“The Hawk” was a superstar in Montreal, but nobody knew it. Coming to Chicago in 1987 and receiving daily, national exposure on WGN, though, opened everyone’s eyes. Andre Dawson smashed 49 home runs in the Friendly Confines on his way to the 1987 NL MVP award, though the Cubs spent the season in the cellar. In 21 years, Dawson went deep 438 times while hitting .279. The writers foolishly passed over him for eight years before finally giving him the honor he earned on his ninth ballot.
It bothers me how long it took the BBWAA to induct Gary Carter into the Hall of Fame. JAWS may not be a perfect system, but Jay Jaffe’s tool ranks Carter as the second best catcher of all-time behind Johnny Bench. Maybe the system underrates Yogi Berra a bit, but there is little debate that Carter is at least in the top 5 catchers of all-time. So why did it take the writers six ballot cycles to vote him in, and even then, just barely?
Growing Up Pedro
by Matt Tavares
Candlewick Press, 2015
Following excellent books about Hank Aaron and Ted Williams, the latest subject of a Matt Tavares children’s baseball biography is new Hall of Famer Pedro Martinez. Tavares tells young readers the story of a young boy who grew up watching his brother Ramon Martinez pitch in the Dominican Republic, dreaming of playing together in the major leagues. The author and illustrator follows Pedro’s journey pitching with his brother in Los Angeles, to becoming the best pitcher in baseball in Montreal, to a World Championship in Boston.
Tavares is in top form as his illustrations help tell the story of one of the greatest pitchers of the past thirty years. The book is aimed toward 8-12 year olds, and the text is certainly written on that level, but the artwork can be appreciated by baseball fans of any age. Tavares’ illustrations perfectly depicts Pedro’s intensity.
Up, Up, & Away
by Jonah Keri
Random House Canada, 2014
It has been ten years since Montreal has fielded its own baseball team; following the 2004 season the Expos became the Washington Nationals. In the thirty-six years that the Expos existed, though, they boasted some big names, including two Hall of Famers (Gary Carter and Andre Dawson) and several other superstars (Tim Raines, Vladimir Guerrero, Pedro Martinez, Larry Walker). There is a lot of nostalgia for baseball in Montreal, despite pathetic attendance to games during the final seasons.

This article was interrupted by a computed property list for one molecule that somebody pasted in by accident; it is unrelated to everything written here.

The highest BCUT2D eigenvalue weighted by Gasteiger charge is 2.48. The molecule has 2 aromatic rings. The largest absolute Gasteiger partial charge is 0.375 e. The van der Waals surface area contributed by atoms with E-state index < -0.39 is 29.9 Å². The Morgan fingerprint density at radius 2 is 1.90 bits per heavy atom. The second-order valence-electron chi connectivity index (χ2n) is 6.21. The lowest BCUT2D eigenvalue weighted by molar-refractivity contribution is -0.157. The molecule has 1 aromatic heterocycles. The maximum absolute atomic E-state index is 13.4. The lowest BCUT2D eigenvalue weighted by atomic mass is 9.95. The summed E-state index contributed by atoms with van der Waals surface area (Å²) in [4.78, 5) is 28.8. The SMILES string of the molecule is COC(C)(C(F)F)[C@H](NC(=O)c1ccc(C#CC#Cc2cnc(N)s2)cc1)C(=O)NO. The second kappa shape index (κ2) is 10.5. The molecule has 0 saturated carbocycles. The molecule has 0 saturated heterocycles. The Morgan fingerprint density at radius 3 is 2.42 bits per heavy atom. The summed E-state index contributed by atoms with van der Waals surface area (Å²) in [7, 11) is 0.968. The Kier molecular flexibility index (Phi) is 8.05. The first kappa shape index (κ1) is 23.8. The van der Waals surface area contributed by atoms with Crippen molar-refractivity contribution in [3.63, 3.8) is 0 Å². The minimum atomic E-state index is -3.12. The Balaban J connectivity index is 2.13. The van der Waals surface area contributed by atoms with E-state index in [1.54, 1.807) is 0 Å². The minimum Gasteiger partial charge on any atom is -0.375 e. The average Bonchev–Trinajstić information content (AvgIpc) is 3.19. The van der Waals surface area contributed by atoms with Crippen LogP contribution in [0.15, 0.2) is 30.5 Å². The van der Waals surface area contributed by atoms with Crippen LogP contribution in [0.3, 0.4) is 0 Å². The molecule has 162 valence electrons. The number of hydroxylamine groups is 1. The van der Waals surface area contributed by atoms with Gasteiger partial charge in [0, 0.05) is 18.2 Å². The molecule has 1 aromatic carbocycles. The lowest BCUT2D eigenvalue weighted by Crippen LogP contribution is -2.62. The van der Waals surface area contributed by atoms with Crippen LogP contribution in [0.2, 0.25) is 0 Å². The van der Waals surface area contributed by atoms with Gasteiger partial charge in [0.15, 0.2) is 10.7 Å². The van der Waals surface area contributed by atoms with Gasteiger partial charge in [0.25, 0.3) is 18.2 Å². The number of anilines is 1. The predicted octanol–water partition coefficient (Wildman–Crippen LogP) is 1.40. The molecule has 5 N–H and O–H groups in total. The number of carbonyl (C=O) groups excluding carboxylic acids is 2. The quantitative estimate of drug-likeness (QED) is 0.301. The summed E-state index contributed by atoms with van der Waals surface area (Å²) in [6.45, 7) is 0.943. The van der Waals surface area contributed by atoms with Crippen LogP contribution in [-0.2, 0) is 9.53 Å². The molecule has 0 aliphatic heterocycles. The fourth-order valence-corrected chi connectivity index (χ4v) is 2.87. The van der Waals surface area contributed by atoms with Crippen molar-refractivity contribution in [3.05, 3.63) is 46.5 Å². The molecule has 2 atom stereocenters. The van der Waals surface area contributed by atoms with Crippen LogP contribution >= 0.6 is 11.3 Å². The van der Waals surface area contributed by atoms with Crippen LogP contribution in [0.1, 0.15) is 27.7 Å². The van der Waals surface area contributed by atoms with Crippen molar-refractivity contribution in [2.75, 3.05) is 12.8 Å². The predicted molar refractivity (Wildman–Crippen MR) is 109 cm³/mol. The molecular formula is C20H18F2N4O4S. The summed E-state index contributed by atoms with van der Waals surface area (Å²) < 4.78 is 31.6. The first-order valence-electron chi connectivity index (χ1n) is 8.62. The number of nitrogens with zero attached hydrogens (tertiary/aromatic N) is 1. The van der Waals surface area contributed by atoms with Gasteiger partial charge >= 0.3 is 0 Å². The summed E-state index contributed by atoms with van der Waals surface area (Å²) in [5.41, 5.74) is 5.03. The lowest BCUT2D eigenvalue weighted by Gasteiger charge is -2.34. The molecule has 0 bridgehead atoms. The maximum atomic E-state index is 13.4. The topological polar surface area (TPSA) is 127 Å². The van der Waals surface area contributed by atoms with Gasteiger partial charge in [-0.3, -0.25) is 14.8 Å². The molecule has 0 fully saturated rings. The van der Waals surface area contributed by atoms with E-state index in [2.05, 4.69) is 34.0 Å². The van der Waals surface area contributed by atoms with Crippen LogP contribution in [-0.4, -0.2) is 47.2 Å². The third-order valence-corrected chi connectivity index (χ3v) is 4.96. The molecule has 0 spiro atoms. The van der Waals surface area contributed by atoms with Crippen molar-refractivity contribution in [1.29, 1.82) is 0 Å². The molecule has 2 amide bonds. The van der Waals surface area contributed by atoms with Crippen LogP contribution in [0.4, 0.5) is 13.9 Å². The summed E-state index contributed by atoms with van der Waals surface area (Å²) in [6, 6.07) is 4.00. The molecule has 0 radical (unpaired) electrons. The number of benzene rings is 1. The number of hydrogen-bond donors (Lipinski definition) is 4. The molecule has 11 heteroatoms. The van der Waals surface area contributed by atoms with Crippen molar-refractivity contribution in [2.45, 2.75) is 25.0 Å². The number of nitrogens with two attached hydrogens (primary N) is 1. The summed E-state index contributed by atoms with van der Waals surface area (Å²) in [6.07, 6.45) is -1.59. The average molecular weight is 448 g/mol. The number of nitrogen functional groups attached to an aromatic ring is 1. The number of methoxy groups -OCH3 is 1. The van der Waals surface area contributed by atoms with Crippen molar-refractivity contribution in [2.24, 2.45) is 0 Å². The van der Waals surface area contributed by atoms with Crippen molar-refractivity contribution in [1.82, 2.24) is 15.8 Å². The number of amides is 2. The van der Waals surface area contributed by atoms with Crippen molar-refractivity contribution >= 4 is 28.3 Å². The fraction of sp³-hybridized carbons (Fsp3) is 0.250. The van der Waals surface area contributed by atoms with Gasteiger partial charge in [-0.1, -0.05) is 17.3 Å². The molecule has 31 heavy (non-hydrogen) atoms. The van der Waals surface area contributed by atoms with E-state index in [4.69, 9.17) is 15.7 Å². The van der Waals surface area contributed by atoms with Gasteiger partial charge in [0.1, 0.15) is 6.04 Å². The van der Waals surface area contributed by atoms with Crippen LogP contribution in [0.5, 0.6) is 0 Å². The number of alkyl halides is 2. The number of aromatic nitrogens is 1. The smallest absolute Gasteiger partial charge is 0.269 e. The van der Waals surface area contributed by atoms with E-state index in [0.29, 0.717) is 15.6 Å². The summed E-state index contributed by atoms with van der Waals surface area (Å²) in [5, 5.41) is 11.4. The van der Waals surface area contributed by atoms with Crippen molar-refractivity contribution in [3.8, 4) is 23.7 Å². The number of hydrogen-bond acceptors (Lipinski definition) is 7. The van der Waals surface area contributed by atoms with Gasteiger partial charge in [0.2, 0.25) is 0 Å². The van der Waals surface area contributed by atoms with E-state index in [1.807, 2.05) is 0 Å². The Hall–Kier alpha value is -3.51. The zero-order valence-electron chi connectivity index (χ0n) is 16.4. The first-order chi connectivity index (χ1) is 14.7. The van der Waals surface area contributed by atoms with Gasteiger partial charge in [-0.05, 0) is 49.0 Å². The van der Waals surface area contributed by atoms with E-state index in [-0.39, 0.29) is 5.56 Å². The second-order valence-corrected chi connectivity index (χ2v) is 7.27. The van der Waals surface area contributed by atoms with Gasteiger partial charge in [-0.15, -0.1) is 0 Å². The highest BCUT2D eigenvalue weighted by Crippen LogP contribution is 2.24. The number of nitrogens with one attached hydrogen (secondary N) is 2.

Much of that nostalgia is captured by author Jonah Keri in Up, Up, & Away. Keri begins by telling the history of how the game came to Montreal and the struggles of the first several years as an expansion club. Up, Up, & Away really gets good in the 1980s, though, as Keri begins to tell the story of the Expos through a young fan’s eyes, pleading the case for Raines as a should-be Hall of Famer, recounting the exciting pennant races (which the team never won, save 1981), and the devastating cancellation of the latter part of the 1994 season, in which Montreal seemed destined to win it all. Keri examines the reasons that Montreal lost the Expos, from poor leadership to poor publicity to a possible conspiracy by Major League Baseball.
The story of the Expos is disheartening. A team with so much promise, so much potential, that never prevails. Up, Up, & Away ends on a high note, reporting that a feasibility study showed Montreal’s economy could once again support a big league club. But even if a new team took up roots in the city, it could never replace the Expos in the hearts and minds of Montrealers.